Delaware has faced military controversy in the past, but recently, the state took a step forward with new video conferencing legislation designed to assist service members who are stationed overseas.
The Dover Post reported that on May 13, the Dover City Council tentatively approved an agreement to allow soldiers based in foreign countries attend meetings through the use of the best video conferencing technology. The new laws will lift a previous restriction under the Freedom of Information Act that regarded publicly elected officials and virtual meetings.
However, the decision was not made without debate - many council members felt like the international time difference could be a problem, and fears of lowered productivity abounded before a consensus was reached.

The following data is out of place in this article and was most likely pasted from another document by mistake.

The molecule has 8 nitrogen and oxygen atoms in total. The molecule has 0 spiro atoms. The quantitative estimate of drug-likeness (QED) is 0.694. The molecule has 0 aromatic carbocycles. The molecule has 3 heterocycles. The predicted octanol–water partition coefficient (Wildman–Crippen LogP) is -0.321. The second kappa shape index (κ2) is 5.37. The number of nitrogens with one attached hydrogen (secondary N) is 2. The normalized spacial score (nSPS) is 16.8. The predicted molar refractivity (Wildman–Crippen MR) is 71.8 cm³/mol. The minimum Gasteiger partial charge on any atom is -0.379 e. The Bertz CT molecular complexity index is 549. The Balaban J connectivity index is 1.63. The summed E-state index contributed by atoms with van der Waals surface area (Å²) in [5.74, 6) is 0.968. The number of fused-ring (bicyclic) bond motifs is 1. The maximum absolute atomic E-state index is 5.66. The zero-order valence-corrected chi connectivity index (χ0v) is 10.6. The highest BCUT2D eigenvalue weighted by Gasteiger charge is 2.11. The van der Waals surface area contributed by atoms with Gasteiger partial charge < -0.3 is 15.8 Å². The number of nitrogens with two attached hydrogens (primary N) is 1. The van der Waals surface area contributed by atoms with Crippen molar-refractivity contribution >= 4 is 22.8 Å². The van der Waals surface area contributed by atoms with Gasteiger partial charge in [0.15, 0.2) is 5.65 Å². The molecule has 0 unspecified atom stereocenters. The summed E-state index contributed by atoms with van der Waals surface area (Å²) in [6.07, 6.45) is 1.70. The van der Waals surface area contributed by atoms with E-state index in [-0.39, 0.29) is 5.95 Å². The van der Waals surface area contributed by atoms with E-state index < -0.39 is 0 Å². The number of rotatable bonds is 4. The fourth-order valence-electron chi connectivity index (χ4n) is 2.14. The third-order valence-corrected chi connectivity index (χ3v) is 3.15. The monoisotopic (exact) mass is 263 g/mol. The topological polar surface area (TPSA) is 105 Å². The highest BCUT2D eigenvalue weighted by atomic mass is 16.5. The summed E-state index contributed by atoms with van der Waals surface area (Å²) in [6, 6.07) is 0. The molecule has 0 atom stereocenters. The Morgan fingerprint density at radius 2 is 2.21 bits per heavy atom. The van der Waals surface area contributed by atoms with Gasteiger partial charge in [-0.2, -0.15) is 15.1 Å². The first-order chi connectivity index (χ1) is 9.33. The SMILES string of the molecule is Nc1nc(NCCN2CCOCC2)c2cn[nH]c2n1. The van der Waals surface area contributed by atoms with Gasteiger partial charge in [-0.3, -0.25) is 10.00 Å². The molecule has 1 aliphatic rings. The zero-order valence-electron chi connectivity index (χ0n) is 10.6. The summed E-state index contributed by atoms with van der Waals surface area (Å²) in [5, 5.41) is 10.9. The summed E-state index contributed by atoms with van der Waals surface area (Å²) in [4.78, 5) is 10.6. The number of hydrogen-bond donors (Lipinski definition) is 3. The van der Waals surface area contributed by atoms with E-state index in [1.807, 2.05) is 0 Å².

The point is clear - video conferencing software can be a tremendous boon to workers and officials who are stationed in other countries, especially in situations with the military and expatriates. With the right technology, an organization can enjoy the benefits of face-to-face meetings without any expensive fees or service costs. While certain government meetings carry strict restrictions in terms of who can attend, hopefully Delaware is only the first of many states that will approve virtual meeting agendas.